I don't know enough about the inner workings of Scrivener to understand how you would support non-textual importing, but I'm assuming you would use a create/import which accepts either a POSIX *path* or *URL* in order to import images, pdfs, webarchives, weblocs etc.
My extremely unscientific guess is that creating title/contents and importing POSIX paths or URLs is 90% of your use cases - some people (like me) will also be extremely excited about preserving particular metadata (mailtags-keywords, file datestamps, labels etc.) or about exporting, but that is probably your last 10%, and can wait.
Posted: Mon Jun 11, 2007 4:02 pm
I'm not entirely clear on what an application has to include in its suite as opposed to things (if any) that are just part of OS X, but here are a few thoughts:
selected binder document
convert (binder document into folder)
insert (as in inserting a file on your computer into the Binder)
create (create a new blank document in the Binder)
merge (merge two documents in the Binder)
split (split a document into two at the insertion point)
move to trash
Also have a window class (id, position, bounds, etc).
Posted: Thu Jun 14, 2007 11:51 pm
Just noticed this thread, and yes I have some ideas :)
To get a general feel what an Applescript Suite should support, run the Script Editor and open the dictionary for DevonThink. You'll notice two types of exports: data types (i.e. objects with properties) and actions (routines called to get objects or interact with the app).
If I were adding Applescript for Scrivener, I'd add at least the following data types:
Application (has Active Wndow contains DocumentWindow, Current Project, Recent Projects, etc)
DocumentWindow (has Selected Text and such)
Project (has name, notes, contains Binder)
Binder (contains BinderItems, has Root Group which contains Drafts/Trash/etc)
BinderItem (has name, path, synopsis, notes, references, type, label, status, keywords, etc)
..and so forth.
I'd support the following actions like the following:
open project (closes current project)
create binder item at path
delete (to trash) binder item at path
move binder item at path to path
get binder item at path
backup project to file_path
export project to file_path
import file at file_path to path
Applescript is used for two things: automation and interacting with other applications (could be considered the same thing actually).
This means that there needs to be direct access to the raw data in Scrivener (text, keywords, labels, status, references, and notes) via data types, and access to commonly-automated tasks (opening, saving, exporting, importing) via actions.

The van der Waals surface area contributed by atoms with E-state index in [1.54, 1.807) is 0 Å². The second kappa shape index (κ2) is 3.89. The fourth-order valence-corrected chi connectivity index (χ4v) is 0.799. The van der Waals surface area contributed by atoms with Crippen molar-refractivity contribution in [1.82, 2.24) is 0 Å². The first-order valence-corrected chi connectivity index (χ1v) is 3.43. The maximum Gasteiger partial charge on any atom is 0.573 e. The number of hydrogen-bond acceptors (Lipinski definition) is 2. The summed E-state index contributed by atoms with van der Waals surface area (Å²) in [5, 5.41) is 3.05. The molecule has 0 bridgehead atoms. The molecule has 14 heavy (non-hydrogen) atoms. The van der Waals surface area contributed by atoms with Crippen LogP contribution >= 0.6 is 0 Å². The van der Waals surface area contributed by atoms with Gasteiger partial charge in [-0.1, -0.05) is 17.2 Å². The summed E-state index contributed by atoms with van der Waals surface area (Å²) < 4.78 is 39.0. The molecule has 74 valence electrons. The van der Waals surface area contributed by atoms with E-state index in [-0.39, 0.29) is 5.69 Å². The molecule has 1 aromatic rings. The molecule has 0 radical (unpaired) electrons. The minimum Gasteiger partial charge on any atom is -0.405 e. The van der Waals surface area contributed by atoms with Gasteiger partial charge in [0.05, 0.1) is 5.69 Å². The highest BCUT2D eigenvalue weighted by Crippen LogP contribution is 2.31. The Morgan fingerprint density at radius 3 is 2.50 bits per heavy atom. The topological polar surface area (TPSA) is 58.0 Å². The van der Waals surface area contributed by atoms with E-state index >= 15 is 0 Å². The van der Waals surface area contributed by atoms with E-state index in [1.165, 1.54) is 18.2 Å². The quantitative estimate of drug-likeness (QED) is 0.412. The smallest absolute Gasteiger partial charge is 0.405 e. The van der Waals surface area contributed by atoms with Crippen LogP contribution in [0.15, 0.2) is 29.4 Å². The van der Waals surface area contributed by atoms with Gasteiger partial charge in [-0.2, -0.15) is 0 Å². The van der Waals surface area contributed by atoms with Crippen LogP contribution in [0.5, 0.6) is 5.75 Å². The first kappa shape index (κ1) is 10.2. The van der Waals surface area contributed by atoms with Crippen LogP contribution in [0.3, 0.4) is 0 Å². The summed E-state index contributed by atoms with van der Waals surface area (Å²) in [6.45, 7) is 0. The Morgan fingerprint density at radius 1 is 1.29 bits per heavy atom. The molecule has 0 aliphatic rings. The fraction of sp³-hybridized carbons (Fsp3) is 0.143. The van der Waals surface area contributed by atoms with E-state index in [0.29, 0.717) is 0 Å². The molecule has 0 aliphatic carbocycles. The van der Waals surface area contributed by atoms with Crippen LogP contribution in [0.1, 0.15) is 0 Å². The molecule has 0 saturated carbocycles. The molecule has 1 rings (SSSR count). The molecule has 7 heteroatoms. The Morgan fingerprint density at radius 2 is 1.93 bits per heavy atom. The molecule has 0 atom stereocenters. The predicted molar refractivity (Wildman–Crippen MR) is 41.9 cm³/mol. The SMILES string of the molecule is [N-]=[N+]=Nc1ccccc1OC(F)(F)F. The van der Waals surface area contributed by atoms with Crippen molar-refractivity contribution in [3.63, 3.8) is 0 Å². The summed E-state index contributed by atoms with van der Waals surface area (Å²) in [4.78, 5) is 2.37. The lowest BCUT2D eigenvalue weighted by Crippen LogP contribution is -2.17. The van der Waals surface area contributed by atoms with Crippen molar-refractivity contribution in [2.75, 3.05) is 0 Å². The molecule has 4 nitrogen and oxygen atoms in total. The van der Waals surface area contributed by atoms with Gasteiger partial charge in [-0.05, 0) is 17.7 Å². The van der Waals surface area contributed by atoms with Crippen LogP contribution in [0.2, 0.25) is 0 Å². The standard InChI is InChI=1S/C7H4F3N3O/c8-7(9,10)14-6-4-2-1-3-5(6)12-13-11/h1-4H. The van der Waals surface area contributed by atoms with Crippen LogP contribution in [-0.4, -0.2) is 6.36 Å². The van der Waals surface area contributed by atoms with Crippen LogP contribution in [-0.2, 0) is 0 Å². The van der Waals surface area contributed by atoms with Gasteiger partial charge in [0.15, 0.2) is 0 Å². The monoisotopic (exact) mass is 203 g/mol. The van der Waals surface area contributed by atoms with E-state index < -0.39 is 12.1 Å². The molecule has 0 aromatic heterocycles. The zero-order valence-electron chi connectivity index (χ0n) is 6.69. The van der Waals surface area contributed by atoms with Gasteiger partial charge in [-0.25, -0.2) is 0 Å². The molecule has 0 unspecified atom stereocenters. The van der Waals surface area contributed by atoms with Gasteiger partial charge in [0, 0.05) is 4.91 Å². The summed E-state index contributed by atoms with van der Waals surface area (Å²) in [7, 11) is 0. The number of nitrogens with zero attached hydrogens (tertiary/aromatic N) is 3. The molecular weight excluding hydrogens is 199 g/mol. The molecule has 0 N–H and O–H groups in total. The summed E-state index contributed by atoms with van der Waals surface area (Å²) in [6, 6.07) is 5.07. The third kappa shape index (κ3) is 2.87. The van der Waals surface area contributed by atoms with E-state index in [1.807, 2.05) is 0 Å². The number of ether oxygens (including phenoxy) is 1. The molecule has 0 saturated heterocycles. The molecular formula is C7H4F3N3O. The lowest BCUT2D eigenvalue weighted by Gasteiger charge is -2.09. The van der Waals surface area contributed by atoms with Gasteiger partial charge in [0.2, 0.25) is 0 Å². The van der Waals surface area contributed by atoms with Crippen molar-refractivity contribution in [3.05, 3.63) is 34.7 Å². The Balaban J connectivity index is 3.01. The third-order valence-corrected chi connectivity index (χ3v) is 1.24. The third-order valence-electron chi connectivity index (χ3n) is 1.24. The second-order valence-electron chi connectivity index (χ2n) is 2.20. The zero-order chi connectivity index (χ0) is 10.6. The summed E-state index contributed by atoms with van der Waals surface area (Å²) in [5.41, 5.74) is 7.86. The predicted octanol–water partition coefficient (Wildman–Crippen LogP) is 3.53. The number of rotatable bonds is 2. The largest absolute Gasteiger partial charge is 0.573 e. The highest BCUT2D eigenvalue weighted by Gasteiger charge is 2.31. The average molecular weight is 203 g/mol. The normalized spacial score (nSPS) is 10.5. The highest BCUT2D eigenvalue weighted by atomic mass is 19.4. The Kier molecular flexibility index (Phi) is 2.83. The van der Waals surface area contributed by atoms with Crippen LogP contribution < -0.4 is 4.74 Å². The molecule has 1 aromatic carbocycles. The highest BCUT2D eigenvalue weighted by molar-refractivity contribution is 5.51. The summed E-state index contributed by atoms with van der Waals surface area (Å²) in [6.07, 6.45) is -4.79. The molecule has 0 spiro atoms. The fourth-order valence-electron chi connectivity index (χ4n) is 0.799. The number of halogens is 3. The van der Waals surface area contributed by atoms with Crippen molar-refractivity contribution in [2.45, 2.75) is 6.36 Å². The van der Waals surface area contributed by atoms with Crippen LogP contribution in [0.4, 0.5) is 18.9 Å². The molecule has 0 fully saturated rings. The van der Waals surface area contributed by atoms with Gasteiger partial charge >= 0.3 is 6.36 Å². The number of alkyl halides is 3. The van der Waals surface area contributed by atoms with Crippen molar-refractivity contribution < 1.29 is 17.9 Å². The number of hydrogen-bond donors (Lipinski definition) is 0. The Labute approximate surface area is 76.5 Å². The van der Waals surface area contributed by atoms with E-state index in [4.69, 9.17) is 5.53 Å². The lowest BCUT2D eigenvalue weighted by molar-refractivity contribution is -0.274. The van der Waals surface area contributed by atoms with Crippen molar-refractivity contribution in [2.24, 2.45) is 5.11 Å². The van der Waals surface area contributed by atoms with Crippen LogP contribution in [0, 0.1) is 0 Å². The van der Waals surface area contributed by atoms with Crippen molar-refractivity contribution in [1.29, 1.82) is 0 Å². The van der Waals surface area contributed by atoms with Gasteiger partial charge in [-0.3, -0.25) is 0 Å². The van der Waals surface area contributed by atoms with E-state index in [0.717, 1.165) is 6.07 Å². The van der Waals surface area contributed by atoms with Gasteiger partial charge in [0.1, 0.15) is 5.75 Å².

In an application like Scrivener, exposing the data types (which are all native to OS X and will play well with Applescript) is more important that providing routines. Consider the likely use cases, and how the scripts for them would be written:
* List unfinished items: iterate over documents, printing all with TODO status. Same applies for listing document keywords, references, etc.
* Add metadata to a document: find document, modify notes/ref/keyword/status/synopsis
* Apply text changes: find document, modify RTF directly
* Add file to project: invoke import routine
* Export data from project: compile export settings and list of object IDs to export, then invoke export routine
* Send selected text to application : get selected text, tell application
I don't see much value in adding applescript support for the kind of stuff that generally requires human interaction/judgement, e.g. merging and splitting documents/empty trash, or for the stuff that applescripts can easily do themselves, e.g. convert case/insert date/etc.
So the heart of the applescript suite would be the BinderItem data type:
Location (string: path from Binder root)
Path (string: path inside project dir)
Create Date (r/o)
Mod Date (r/o)
Include in Export (boolean)
Page Break Before (boolean)
Preserve Formatting (boolean)
Keywords (list of Keyword objects)
References (list of Reference objects)
Children (list of BinderItem objects)
Note word count and char count are unneccessary for BinderItem as they are inherent properties of applescript strings, though per-project counts should be included.
Based on this, the rest of the data types become obvious (Reference, Keyword, Binder containing BinderItems, Window containing Binder, Application containing Window), and the routines simply become ways to either to access (create/find/delete) the types, or to perform operations that aren't related to modifying data stored in types.